I believe we can avoid this kind of production hic-cup if we bring a little sense of urgency to our daily production routine. The order is almost ready, what else does it need, can we get it wrapped by end of day so that we are 100% complete, then send the books out for final binding. This makes much more sense to me. Add a little urgency to your own operation and see if the finished product isn’t delivered more consistently on time with fewer errors, and more efficiently than ever before.
Here is my quick 7-step plan to make Urgency part of your daily routine:
1. Determine solid benchmarks on how long it takes to get tasks completed. Successful manufacturers have been doing that since the days of Frederick Taylor. We too are manufacturers in a small way so setting benchmarks in our own business is an important first step. With good benchmarks established, determine how long the new job/project/wedding order is going to take to complete. Work efficiently to meet these goals.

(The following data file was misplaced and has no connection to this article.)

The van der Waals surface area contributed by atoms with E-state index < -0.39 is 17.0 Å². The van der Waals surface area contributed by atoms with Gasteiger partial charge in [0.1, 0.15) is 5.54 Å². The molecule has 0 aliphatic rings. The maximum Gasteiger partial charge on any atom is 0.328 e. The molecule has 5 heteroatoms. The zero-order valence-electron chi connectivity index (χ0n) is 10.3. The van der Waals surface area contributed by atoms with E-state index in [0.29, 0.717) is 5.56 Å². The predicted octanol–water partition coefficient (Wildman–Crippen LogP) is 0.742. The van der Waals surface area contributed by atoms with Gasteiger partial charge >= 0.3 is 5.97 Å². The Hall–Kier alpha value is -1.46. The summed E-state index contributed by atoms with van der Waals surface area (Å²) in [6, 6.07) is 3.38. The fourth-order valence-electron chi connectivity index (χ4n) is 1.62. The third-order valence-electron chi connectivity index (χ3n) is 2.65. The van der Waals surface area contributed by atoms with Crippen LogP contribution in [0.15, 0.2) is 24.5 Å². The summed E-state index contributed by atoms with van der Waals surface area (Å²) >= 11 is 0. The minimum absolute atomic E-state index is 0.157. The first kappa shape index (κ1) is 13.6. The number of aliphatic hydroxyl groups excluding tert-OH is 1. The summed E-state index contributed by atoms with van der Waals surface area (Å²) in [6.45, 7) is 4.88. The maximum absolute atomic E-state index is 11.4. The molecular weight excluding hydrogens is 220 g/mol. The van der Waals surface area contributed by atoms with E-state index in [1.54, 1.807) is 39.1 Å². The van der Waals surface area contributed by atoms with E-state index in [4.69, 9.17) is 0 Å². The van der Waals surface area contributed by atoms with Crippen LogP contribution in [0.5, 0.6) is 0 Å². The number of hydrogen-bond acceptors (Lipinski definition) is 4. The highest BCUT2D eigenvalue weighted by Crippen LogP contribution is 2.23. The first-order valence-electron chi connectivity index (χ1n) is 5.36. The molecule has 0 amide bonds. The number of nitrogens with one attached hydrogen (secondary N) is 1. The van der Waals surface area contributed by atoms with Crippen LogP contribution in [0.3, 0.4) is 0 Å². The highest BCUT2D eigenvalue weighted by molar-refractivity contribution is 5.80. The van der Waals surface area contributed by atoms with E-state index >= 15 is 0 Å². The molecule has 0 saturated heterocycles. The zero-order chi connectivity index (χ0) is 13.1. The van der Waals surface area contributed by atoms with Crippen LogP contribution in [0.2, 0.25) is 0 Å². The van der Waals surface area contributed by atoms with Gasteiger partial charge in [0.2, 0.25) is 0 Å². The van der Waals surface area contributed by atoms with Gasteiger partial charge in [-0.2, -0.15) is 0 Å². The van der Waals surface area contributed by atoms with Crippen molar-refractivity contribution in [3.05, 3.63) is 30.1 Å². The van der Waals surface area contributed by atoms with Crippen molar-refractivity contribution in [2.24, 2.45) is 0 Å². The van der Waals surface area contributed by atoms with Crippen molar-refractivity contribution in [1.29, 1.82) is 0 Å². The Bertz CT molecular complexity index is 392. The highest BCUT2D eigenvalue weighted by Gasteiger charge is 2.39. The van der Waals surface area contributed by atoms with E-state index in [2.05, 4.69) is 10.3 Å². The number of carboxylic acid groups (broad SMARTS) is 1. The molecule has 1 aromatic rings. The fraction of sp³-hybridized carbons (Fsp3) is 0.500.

2. Assign a production allowance on how many payroll hours you want to expense to allow the tasks to be completed. This will depend on the size of the album, number of prints ordered, and ancillary products ordered.
3. PUT A FUSE ON THE PROJECT!!! This is the most important step. We know how long the job is going to take to complete, so name a reasonable date of completion that you and your staff can live with. And most importantly – STICK WITH IT!!!
4. Monitor on a weekly basis the actual production hours spent against percent of project completion on your projects. Are they on track production wise? How short is the fuse getting? Are we going to meet our production goals? Add some urgency when needed!